Two California men said San Diego is “overrun with scooters,” and that’s why they started a business that removes the scooters and locks them up until the owners pay.
When riders of rental electric scooters from companies like Bird and Lime leave the scooters blocking areas like wheelchair ramps, driveways or doors, ScootScoop says property owners can call them to remove the unwanted vehicles for free.
After removing the scooters, the company stores them in storage containers and sends a bill to the owner for removal and storage to release them, according to ScootScoop’s website. They also said they can get a customer's property listed as a no-parking zone for rental devices in the apps.
The company is a partnership between John Heinkel, a repo man, and Dan Borelli, who co-owns a bike rental shop in the area, The Verge reported. They said they’ve impounded thousands of dockless e-scooters around San Diego.
“We aren’t just grabbing scooters off the street and throwing them in a yard,” Borelli told The Verge. “We write a parking ticket for every single one we have.”
They charge scooter companies $30 for pick-up, plus $2 per day a scooter is stored, capping the fee after a month, according to the report.
ScootScoop operates with something of a “ask forgiveness, not permission” style similar to the way the companies like Bird and Lime have dropped their scooters in cities across the country without seeking permission from local governments.
It looked like it would pay off for ScootScoop, at first. Bird paid them $40,000 for 1,800 scooters they’d impounded in 2018, The Verge reported.
Now, Lime and Bird are both suing ScootScoop. In April, The San Diego Union-Tribune reported the companies were accusing ScootScoop of holding their property hostage for “ransom.”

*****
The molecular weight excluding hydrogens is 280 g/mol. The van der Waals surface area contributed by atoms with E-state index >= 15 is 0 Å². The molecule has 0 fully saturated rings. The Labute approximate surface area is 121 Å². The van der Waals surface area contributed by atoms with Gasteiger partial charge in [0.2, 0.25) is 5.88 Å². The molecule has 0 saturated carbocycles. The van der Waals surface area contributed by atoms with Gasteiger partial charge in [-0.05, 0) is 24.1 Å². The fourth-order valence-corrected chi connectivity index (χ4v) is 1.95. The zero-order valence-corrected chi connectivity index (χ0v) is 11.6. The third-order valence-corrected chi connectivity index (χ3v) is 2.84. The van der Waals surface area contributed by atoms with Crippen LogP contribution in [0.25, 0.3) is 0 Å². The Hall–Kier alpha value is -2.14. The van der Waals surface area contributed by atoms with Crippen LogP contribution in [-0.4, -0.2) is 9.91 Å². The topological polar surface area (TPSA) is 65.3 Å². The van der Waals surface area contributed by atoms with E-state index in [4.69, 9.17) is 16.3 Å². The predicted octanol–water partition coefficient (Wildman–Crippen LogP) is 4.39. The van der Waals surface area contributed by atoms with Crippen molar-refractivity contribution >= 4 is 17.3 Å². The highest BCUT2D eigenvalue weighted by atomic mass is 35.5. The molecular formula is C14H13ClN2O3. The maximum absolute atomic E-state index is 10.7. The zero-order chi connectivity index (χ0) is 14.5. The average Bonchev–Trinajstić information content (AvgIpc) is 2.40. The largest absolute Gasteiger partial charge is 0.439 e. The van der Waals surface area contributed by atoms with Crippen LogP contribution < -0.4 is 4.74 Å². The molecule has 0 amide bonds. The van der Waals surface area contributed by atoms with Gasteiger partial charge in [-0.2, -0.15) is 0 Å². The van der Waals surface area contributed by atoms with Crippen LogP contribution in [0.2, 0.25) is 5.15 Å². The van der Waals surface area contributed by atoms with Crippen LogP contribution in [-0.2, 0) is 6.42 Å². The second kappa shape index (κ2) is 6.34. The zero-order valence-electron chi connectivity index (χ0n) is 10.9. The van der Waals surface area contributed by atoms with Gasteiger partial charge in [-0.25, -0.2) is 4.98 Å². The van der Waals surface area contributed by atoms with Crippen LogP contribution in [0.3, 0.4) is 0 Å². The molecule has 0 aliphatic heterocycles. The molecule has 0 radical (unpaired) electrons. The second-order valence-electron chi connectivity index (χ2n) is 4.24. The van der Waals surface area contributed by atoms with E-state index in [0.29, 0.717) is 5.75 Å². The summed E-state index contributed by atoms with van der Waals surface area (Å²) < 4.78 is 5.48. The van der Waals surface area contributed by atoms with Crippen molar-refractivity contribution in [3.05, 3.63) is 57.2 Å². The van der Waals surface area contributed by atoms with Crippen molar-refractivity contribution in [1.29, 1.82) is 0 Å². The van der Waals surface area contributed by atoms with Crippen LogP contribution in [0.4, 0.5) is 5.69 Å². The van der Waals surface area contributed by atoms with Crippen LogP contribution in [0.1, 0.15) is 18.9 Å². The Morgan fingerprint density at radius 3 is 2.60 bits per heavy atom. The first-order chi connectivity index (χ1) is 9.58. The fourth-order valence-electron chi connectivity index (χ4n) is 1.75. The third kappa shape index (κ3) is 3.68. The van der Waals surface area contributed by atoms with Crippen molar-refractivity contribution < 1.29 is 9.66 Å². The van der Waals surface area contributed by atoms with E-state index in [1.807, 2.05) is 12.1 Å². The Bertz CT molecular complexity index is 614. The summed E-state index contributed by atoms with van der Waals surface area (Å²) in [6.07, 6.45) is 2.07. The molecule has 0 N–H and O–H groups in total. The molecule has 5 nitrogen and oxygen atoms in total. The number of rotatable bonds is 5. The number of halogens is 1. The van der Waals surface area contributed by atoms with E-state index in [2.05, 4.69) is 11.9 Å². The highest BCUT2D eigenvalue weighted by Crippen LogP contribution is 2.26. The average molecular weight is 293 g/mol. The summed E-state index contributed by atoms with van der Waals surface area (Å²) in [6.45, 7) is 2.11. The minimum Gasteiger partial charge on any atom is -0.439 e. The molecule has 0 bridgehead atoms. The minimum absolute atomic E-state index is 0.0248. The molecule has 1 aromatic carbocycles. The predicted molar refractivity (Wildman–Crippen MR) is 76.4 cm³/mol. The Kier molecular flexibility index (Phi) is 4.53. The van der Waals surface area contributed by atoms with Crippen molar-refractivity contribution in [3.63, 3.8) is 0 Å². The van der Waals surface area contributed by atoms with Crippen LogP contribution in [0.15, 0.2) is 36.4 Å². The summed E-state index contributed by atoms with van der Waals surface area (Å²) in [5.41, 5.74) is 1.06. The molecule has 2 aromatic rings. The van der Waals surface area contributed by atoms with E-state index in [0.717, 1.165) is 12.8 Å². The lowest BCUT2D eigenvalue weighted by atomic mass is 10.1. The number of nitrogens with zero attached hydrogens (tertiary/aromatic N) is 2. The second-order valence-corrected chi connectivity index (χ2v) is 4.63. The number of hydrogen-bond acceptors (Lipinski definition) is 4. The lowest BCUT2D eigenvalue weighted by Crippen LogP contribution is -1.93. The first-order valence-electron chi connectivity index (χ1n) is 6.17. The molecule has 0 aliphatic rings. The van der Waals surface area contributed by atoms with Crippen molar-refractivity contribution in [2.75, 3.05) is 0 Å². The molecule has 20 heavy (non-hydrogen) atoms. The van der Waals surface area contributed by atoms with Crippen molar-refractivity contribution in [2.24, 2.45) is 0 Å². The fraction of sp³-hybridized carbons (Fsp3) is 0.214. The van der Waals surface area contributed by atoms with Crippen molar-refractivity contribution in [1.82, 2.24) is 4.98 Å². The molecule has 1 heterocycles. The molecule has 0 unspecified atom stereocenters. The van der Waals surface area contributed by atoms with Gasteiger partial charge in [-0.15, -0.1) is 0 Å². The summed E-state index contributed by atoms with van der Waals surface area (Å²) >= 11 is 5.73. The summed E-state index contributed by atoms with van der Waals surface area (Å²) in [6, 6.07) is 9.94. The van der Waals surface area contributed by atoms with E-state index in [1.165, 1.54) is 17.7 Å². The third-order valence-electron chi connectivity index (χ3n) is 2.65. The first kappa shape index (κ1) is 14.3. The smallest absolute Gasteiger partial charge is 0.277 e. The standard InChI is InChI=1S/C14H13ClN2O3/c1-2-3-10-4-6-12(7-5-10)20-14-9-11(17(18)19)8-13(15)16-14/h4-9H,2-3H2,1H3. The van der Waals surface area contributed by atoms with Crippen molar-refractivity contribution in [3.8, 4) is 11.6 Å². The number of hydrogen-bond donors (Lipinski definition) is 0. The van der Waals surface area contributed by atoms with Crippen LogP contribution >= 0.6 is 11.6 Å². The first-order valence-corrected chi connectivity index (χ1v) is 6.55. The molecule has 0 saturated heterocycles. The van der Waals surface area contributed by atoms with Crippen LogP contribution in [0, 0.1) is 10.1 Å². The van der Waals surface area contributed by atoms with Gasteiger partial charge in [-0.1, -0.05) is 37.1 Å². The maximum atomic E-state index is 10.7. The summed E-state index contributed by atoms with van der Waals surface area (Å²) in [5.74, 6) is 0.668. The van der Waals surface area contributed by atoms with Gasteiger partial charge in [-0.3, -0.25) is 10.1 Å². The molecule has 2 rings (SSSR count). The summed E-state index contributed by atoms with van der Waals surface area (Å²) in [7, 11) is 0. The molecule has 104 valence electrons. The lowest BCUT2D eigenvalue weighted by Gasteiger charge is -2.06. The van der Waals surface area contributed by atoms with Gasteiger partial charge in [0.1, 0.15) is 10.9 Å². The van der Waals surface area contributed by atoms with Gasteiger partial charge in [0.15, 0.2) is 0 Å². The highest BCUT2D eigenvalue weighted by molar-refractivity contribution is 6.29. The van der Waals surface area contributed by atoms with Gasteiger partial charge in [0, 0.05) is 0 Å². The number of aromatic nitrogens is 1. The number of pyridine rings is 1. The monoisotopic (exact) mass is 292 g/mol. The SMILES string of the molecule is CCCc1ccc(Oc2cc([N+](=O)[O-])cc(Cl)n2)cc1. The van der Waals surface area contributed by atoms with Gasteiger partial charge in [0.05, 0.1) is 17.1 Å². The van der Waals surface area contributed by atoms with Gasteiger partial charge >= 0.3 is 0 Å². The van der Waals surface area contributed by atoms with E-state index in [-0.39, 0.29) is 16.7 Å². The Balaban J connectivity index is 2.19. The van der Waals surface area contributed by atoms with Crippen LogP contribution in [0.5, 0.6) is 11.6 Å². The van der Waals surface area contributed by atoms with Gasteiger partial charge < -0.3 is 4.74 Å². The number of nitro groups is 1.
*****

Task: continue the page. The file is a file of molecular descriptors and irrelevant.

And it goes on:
Borelli told The Verge that “ransom” is “a fake bully word that’s been made up to make our character look worse.”
A Bird spokesperson told the Union-Tribune that San Diego residents were “being bamboozled” by ScootScoop and that the removal company was “robbing people of the environmentally friendly scooter options they’ve come to rely on.”
Bird alleged ScootScoop has been pulling scooters from public sidewalks, according to The Verge. The company wants ScootScoop to pay them four times what ScootScoop has attempted to bill them, plus punitive damages. Heinkel and Borelli denied the allegation.
ScootScoop could have a lot of business ahead if they don’t lose the lawsuits. Electric scooters passed station-based bicycles as the most popular form of shared transportation outside of public transit and cars in the U.S., the Associated Press reported earlier this year. Riders took 38.5 million rides on shared electric scooters last year.
In San Diego, as in many other cities, local officials are trying to take control of the situation. The city implemented new regulations this month, requiring scooter companies to obtain insurance, free the city from liability and obtain permits for every scooter in circulation, The Verge reported.